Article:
How to Explain and How Not to Explain Contemporary Criminal Violence in Central America

  • Heidrun Zinecker


The level of violence in Central America measured in homicides is ten times higher than the world average. This evaluation does not refer to the formerly all too typical description of Central America as the site of revolution, civil war, or military dictatorship, but rather the situation after the “third wave of democratization” well into times of peace.

Consequently, it has to be violence in peace. Although peace replaced Central America’s civil wars as well its political violence, it did not oust violence per se. Criminal violence not only continued, it intensified and produced higher homicide rates than during the civil wars. Criminal violence therefore cannot be a transitional phenomenon. Hence, the question arises: even though the region shares historical-structural similarities, why is the level of violence in terms of homicide in three countries (Honduras, El Salvador, and Guatemala) particularly high, and at the same time in two countries (Costa Rica and Nicaragua) exceedingly low? With only Costa Rica as the counter-example, this difference would not be a puzzle—as Central America’s Switzerland and as a democratic welfare state, Costa Rica resembles Western European developed countries. In particular, the puzzling case is Nicaragua, as it is characterized by low levels of violence but shares many of the same structural features of its northern neighbors El Salvador, Guatemala and Honduras (notably inequality, social exclusion, poverty and a violent past).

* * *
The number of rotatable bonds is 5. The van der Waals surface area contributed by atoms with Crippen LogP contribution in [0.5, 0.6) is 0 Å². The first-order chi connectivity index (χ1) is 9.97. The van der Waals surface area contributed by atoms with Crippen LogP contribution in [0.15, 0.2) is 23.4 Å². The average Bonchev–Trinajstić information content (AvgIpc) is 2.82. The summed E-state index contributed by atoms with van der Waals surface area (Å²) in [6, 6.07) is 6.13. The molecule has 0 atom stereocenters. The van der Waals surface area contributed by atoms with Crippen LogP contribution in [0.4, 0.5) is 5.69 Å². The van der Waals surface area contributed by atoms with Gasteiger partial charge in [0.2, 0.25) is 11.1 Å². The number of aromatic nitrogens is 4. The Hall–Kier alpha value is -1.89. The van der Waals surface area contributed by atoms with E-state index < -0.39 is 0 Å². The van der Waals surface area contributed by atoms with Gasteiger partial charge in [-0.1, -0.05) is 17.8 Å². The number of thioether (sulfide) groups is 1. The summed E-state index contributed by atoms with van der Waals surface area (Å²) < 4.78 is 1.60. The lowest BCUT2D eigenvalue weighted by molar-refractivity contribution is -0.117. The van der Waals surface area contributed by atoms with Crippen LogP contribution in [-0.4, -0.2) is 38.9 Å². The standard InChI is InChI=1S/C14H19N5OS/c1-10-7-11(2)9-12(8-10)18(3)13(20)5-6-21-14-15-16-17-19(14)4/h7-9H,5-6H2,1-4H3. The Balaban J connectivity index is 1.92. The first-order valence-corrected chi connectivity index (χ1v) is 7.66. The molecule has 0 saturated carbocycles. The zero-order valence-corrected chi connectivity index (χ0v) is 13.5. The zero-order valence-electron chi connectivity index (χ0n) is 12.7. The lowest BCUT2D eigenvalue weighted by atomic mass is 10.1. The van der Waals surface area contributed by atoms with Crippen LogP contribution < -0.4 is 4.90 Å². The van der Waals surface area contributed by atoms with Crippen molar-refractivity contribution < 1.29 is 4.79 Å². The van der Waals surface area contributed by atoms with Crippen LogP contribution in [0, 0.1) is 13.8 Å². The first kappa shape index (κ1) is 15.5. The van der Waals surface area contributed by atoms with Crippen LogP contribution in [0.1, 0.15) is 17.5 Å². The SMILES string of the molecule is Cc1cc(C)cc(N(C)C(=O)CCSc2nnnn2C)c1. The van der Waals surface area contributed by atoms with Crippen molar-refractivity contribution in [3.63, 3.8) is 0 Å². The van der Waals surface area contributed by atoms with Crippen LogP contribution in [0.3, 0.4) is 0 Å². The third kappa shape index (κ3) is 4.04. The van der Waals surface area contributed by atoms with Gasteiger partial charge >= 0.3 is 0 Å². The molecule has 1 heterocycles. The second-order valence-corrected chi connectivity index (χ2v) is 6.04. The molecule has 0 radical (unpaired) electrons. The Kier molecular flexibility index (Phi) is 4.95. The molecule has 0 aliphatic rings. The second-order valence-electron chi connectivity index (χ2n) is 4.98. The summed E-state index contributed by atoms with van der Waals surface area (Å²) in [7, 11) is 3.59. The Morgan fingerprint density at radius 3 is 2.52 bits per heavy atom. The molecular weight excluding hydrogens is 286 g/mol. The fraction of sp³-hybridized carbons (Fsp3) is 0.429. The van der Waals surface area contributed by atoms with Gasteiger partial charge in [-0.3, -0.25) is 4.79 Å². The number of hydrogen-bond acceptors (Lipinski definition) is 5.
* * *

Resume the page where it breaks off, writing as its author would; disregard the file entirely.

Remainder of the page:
This contribution examines the causes of criminal violence on the isthmus. These causes will be identified through a stringent causal comparison of all five countries. The independent variables have to be absent in those cases in which the dependent variables do not appear. Regarding the rigor of this comparison, it is compelling that those factors which are to be confirmed as causal for criminal violence are obliged to be present in all three countries characterized by high levels of violence. The same factors must not occur, in contrast, in either of the two countries with low levels of violence.

The present contribution provides a conceptual model combining political science with criminological approaches and presents empirical evidence to support the model to finally solve the puzzle of violence in Central America.


Organize Crime Gini Coefficient Relative Deprivation Political Regime Homicide Rate 
These keywords were added by machine and not by the authors. This process is experimental and the keywords may be updated as the learning algorithm improves.


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Copyright information

© The Author(s) 2017

Authors and Affiliations

  • Heidrun Zinecker
    • 1
  1. 1.Department of Political Science, Leipzig UniversityLeipzigGermany

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